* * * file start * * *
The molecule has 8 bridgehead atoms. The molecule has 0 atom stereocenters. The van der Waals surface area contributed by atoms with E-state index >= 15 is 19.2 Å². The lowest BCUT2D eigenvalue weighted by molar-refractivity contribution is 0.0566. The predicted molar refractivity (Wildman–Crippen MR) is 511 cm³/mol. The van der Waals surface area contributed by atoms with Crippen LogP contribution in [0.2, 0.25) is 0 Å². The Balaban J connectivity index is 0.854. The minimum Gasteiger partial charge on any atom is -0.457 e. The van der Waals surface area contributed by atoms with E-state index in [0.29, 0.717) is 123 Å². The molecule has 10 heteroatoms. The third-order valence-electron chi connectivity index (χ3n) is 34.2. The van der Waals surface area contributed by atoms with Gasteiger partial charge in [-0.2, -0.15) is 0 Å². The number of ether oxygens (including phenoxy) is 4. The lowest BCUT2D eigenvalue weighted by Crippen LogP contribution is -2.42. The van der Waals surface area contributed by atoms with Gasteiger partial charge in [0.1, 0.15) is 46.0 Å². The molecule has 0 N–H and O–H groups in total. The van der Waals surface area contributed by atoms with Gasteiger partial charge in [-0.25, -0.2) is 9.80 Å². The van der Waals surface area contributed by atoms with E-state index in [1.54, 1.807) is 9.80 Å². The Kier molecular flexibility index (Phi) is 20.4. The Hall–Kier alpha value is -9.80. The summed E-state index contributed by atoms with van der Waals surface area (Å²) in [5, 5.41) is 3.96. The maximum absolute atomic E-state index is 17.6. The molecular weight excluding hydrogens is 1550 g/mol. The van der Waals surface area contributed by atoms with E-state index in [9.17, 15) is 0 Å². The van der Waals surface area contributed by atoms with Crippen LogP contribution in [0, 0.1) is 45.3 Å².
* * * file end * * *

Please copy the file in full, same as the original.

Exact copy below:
The molecule has 8 bridgehead atoms. The molecule has 0 atom stereocenters. The van der Waals surface area contributed by atoms with E-state index >= 15 is 19.2 Å². The lowest BCUT2D eigenvalue weighted by molar-refractivity contribution is 0.0566. The predicted molar refractivity (Wildman–Crippen MR) is 511 cm³/mol. The van der Waals surface area contributed by atoms with Crippen LogP contribution in [0.2, 0.25) is 0 Å². The Balaban J connectivity index is 0.854. The minimum Gasteiger partial charge on any atom is -0.457 e. The van der Waals surface area contributed by atoms with E-state index in [0.29, 0.717) is 123 Å². The molecule has 10 heteroatoms. The third-order valence-electron chi connectivity index (χ3n) is 34.2. The van der Waals surface area contributed by atoms with Gasteiger partial charge in [-0.2, -0.15) is 0 Å². The number of ether oxygens (including phenoxy) is 4. The lowest BCUT2D eigenvalue weighted by Crippen LogP contribution is -2.42. The van der Waals surface area contributed by atoms with Gasteiger partial charge in [0.1, 0.15) is 46.0 Å². The molecule has 0 N–H and O–H groups in total. The van der Waals surface area contributed by atoms with Gasteiger partial charge in [-0.25, -0.2) is 9.80 Å². The van der Waals surface area contributed by atoms with E-state index in [1.54, 1.807) is 9.80 Å². The Kier molecular flexibility index (Phi) is 20.4. The Hall–Kier alpha value is -9.80. The summed E-state index contributed by atoms with van der Waals surface area (Å²) in [5, 5.41) is 3.96. The maximum absolute atomic E-state index is 17.6. The molecular weight excluding hydrogens is 1550 g/mol. The van der Waals surface area contributed by atoms with E-state index in [9.17, 15) is 0 Å². The van der Waals surface area contributed by atoms with Crippen LogP contribution in [0, 0.1) is 45.3 Å².